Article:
In Spring 2013, I enrolled in a lower-division undergraduate course called “Slavic 90A: Introduction to Russian Civilization”. During this class, we covered the geography, history and culture of the country. As one of our assigned readings, Lev Tolstoy’s “War and Peace” took a significant portion of our time. As we finished selected chapters, we were required to reflect and write commentary on the material.
Since a fellow student informed me that he would be enrolling in the course soon, I offered to compile my notes on the novel to share. In the process, I thought it would be fun to publish these same notes online. Who knows? Maybe a casual reader will stumble upon them, and will strike up a conversation on Tolstoy’s classic. Or perhaps, my observations might help out another student tackling this lengthy Russian novel. If you’re interested in seeing my collection of notes, click here and let me know what you think.
Considering that we have diverged to Moscow for the time being, why not cover some landmarks and attractions in Russia’s capitol? This last weekend we visited and saw:
The Red Square, including GUM shopping center
St. Basil’s Cathedral and Cathedral of Christ the Saviour
Beautiful Metro Stops
We even got the treat of lunching at a wonderful Georgian restaurant called Mizandari with a few of our Russian friends. However, there’s even more sights which we weren’t able to cover due to limited time, heavy rain and restricted access to the Red Square (because of rehearsals for the upcoming mayoral election in the city).
If you get the chance to visit Moscow, I would also the Fortress Kitai-Gorod, Starii Arbat Street, Lenin’s Mausoleum, Tretyakov Gallery and Kolomenskoye.
A very Bruin friendly kitchen in Russia. Sorry for the recent hiatus. I will have to recap on Moscow soon. Some of the memories include performing the 8-clap in the rain and getting a friendly response. Another includes visiting the Red Square and the Armoury.
From 3D modeling from photographs to teaching languages online, the projects at SumIT this year blow my mind! Another team uses lasers to measure room dimensions for furniture and interior design. We even have a team with Anatoli who is building a program to analyze customer traffic in stores. Most of these projects are for commercial reasons, but Travel Angel can use these business and marketing lessons from our SumIT mentors to showcase our nonprofit platform as well.
It takes approximately 8 hours from Petersburg to Moscow by train. Of course, there is also a high speed train around 4 hours, but the prices are higher. Instead, we took a night train. In those eight hours, we did not stay up very long. Nevertheless, we got a peek into the Russian train culture.
First of all, we took the platzkart (3rd class) wagon to Moscow. The seats roll into beds, all the compartments are open. They provide us sheets, so by 9pm mostly everyone is ready to head to bed. We brought our own tea and cups, then sed their hot water for drinks. Clara and Ryan were also smart enough to load a movie on their laptops to watch on the train too.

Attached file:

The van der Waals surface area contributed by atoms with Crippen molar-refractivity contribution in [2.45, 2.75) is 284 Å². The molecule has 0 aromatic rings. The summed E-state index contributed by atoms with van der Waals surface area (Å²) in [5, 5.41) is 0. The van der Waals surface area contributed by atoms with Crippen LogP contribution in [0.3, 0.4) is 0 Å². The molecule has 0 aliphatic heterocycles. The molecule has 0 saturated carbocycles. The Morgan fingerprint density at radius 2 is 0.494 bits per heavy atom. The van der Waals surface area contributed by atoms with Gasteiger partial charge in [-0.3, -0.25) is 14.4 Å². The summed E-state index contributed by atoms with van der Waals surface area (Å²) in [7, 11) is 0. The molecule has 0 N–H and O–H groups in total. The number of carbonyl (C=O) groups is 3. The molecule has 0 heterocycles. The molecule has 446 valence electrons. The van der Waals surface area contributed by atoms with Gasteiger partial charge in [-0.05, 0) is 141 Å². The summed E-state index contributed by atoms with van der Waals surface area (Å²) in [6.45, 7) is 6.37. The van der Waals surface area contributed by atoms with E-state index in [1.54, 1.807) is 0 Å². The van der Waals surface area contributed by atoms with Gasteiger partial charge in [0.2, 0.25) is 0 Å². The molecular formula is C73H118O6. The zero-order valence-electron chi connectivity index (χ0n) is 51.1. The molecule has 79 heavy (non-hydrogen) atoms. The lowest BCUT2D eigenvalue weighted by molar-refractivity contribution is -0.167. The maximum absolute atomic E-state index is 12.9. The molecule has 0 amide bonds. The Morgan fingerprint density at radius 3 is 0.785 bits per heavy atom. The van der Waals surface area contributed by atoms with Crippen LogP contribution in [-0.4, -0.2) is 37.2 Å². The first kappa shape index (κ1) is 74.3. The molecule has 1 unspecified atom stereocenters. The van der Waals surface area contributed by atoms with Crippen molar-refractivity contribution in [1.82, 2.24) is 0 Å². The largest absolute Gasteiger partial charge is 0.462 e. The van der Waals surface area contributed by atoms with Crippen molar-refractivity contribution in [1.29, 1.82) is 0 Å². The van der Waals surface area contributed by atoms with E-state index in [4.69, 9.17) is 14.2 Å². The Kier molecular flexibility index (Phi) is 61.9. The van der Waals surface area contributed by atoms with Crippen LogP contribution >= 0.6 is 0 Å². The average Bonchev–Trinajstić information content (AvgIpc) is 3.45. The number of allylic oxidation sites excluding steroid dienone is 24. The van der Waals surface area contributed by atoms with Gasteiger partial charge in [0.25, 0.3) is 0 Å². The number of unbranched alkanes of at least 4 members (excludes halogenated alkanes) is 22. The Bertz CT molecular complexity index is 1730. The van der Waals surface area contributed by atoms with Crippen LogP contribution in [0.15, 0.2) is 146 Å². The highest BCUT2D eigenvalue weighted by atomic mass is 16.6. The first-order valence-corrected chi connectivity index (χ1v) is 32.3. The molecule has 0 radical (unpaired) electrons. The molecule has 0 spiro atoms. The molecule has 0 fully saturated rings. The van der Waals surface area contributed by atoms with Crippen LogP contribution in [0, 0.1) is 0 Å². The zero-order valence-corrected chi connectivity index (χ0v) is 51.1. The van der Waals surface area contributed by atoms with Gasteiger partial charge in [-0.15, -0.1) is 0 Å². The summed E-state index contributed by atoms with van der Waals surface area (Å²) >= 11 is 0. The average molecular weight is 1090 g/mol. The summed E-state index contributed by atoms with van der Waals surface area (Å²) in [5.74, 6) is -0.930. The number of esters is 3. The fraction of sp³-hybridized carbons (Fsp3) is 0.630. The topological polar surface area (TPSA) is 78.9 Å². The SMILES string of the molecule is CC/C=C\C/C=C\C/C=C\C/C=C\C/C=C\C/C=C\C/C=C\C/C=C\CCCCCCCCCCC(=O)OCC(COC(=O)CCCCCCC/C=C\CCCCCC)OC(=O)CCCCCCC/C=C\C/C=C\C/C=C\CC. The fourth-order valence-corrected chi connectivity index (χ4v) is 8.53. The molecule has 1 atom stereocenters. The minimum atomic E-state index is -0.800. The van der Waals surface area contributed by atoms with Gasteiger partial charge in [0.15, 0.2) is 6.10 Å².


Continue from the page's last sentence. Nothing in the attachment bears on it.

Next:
When we arrived to Moscow by 3am in the morning, we returned all the sheets. If you don’t, then they charge you about 30 rubles. We ate in a fast-food place in the train station. Then we called a cab from Phantom taxi to my friend’s place, where we dropped off our bags and slept for a bit. Along the way, I had some good conversations with some people from Kygrzystan, Armenia, Georgia and other former Soviet republics. I can’t say that their experience in Russia is an easy one, but they certainly have had interesting stories to share.
On the way back to Petersburg, we took the second-class wagon. Here, the compartments have doors, which you can close for more privacy. It seems safer here, because our bags aren’t as accessible to others, so it’s harder to steal, but I still don’t mind platzkart. Also here in second-class, we did not meet any folks trying to sell us necklaces or other wares.
I haven’t posted in the last three days because we were without Wifi access. This blog was meant for Petersburg, but we also took time to visit Moscow this past weekend. We learned first-hand that the direct retailer RZD does NOT accept American credit cards, so at first it seemed that we either needed to go the train station to purchase tickets or ask a friend to use their card. Luckily, however, we actually decided to get train tickets online through a third-party reseller. We used Russianrailways.com. This service was pricier than going to the train station, but the folks got us electronic tickets within one business day. We left Friday evening after a short meeting where participants recapped and talked abouit the week’s progress for each of the projects. Vladislav guided us through the metro to the train station. We just got there on time for boarding, showed our passports and entered the train.
When visiting a new location, you should always be aware of your surroundings. Store your possessions in a safe place like always. Additionally, it’s best if you carry just enough rubles for meals and a debit or credit card for ATM withdrawals. Not every taxi, store or restaurant will accept cards. Keep an extra card somewhere in your apartment or hotel. If you happen to lose your wallet, then you could always use the spare and cancel the other cards. The process require some phone calls, but is rather simple.
Travel Angel’s business plan in the 8-box model. Our awesome team member Ryan arrived in town today. In the second photo, Clara and Ryan are amused by the sugar cubes for our tea. Later that night around 1am, we went with Aleksander to watch he drawing of the Birezhevoi bridge, since the larger one, Dvortsovyi is now under construction.